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Thousands attend anti-Nazi rally in Hungary to protest lawmaker’s call to screen Jews

Posted by on Dec. 2, 2012 at 8:46 PM
  • 22 Replies

Thousands attend anti-Nazi rally in Hungary to protest lawmaker’s call to screen Jews

BUDAPEST, Hungary — Thousands attended an anti-Nazi rally Sunday in Hungary organized by Jewish and civic groups to protest a far-right lawmaker’s call to screen Jews for national security risks.

The rally was unusual because politicians from both the government and opposition parties shared a stage outside parliament.


Marton Gyongyosi of the far-right Jobbik party said Monday in the legislature it was time “to assess ... how many people of Jewish origin there are here, and especially in the Hungarian parliament and the Hungarian government, who represent a certain national security risk.”

Gyongyosi later apologized to “our Jewish compatriots” for his statement, but added that Hungary needed to be wary of “Zionist Israel and those serving it also from here.”

Some 550,000 Hungarian Jews were killed in the Holocaust. Hungary’s Jewish population is now estimated at 100,000.

Antal Rogan, parliamentary faction leader of the governing Fidesz party, addressed the crowd, which Hungarian media estimated at over 10,000 people.

“I came because in this situation I cannot stay quiet,” Rogan said. “Hungary defends its citizens.”

Rogan said he would take his two sons to the Auschwitz concentration camp in Poland, where it is estimated that one-third of the Nazis’ victims were Hungarian.

Some posters held by protesters mocked Gyongyosi by showing him with a Hitler moustache and the crowd chanted “Jobbik go away!”

Attila Mesterhazy said his opposition Socialist Party would boycott Parliament’s foreign affairs committee as long as Gyongyosi remained its vice chairman. He also called on Prime Minister Viktor Orban to address the issue in Parliament next week.

Jobbik president Gabor Vona, however, said the protest was part of an “artificially induced campaign of lies” meant to divert attention away from Hungary’s economic problems and that the groups that took part in the rally wanted to “destroy” Jobbik.

Copyright 2012 The Associated Press. All rights reserved. This material may not be published, broadcast, rewritten or redistributed.


by on Dec. 2, 2012 at 8:46 PM
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Replies (1-10):
RowdyRoxyRainbw
by Gold Member on Dec. 2, 2012 at 8:47 PM
1 mom liked this

Oh my.  This scares me to death.  I can feel it all over my body.

RowdyRoxyRainbw
by Gold Member on Dec. 2, 2012 at 8:48 PM

Chills all over still.

JanuaryBaby06
by Bronze Member on Dec. 2, 2012 at 9:01 PM

yeah this is pretty scary.

NWP
by guerrilla girl on Dec. 2, 2012 at 9:53 PM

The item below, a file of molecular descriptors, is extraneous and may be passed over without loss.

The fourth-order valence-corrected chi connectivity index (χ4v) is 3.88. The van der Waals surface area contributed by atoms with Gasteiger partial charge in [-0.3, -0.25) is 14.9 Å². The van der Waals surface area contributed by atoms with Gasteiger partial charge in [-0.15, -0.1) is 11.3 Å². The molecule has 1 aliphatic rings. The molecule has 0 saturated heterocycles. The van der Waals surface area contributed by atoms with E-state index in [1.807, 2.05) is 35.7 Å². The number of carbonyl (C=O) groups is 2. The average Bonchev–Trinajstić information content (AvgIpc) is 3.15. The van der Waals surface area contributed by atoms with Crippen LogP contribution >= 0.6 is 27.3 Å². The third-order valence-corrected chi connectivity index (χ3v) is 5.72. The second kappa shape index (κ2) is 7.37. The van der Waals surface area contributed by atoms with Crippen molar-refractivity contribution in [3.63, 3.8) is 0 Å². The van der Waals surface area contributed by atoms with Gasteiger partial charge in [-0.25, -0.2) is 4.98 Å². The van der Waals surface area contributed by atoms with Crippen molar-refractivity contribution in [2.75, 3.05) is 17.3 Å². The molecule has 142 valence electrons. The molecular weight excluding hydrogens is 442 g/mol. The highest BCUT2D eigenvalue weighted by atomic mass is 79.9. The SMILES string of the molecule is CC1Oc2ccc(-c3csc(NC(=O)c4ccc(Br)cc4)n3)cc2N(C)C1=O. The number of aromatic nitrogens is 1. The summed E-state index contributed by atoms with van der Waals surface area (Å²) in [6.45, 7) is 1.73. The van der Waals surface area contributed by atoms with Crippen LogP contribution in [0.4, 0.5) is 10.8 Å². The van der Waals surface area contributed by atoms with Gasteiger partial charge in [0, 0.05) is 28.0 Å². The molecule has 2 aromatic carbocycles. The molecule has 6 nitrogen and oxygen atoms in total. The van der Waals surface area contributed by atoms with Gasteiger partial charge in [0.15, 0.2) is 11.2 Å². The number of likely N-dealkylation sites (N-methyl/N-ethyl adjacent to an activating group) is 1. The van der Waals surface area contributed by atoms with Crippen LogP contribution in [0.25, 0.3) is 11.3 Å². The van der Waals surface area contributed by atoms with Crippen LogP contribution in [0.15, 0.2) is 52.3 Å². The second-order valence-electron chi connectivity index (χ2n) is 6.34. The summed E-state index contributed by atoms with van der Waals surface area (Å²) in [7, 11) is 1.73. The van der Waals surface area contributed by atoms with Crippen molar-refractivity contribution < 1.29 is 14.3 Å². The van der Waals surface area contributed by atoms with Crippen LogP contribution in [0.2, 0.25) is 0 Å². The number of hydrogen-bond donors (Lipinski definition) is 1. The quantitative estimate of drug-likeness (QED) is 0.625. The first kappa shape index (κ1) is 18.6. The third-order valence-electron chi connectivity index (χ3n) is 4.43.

My friend is Turkish/American and has dual citizenship. So does her daughter, who was born in the States. She is pregnant right now with a boy who she says will not have dual citizenship because she does not want him being called into service in Turkey because of crazy stuff like this.

AdrianneHill
by Platinum Member on Dec. 3, 2012 at 3:27 AM
It's like a sickness that spreads. Idiots believe that the Jews or done other cabal rule the world and all of the world's problems are orchestrated by zionists or whatever new world order.
This stuff is a lot like intelligent design to me. Oh yeah, this is all part of a really big, convoluted, inefficient, and unspeakable plan that usually devastates the very parties trying to profit almost as often as the supposed targets but, ok, I'm supposed to believe these sinister super villains are brilliant and well funded but Zeke from the baitshop was able to figure out their dastardly plan within fifteen minutes of going into google.
How far am I supposed to suspend my disbelief for the "truth" to make sense?
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yourspecialkid
by Platinum Member on Dec. 3, 2012 at 8:43 AM

Apparantly it doesn't take long for some to forget.

 

MsChrln
by on Dec. 3, 2012 at 8:44 AM
Wow
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mikiemom
by Ruby Member on Dec. 3, 2012 at 9:05 AM
1 mom liked this
Hungarian Nazi's sound like American GOP - In all seriousness this is very scary, I'm so glad thousands came out to protest.
Meadowchik
by Silver Member on Dec. 3, 2012 at 9:23 AM

 I think it's possible the Nazi comparisons are a bit too far. For what it's worth, Israeli airports use profiling in their security checkpoints, which have been known to concentrate on non-Israeli Arabs.  Perhaps the person under question was getting at something more like that, but did a terrible job at explaining.

IMO it is true that smarter security is what's needed.  A more intelligent, pinpointed approach would probably work much better.  For instance, the Israeli security officers ask many seemingly random questions very quickly, so it is hard to lie and make up a story on the spot, and they know how to pick up on body language for deceptiveness.

Meadowchik
by Silver Member on Dec. 3, 2012 at 9:26 AM

 

Quoting mikiemom:

Hungarian Nazi's sound like American GOP - In all seriousness this is very scary, I'm so glad thousands came out to protest.

 There are still Nazi's today, but the article says nothing at all about actual Nazi members or sympathizers, just people making Nazi inferences about the lawmaker.

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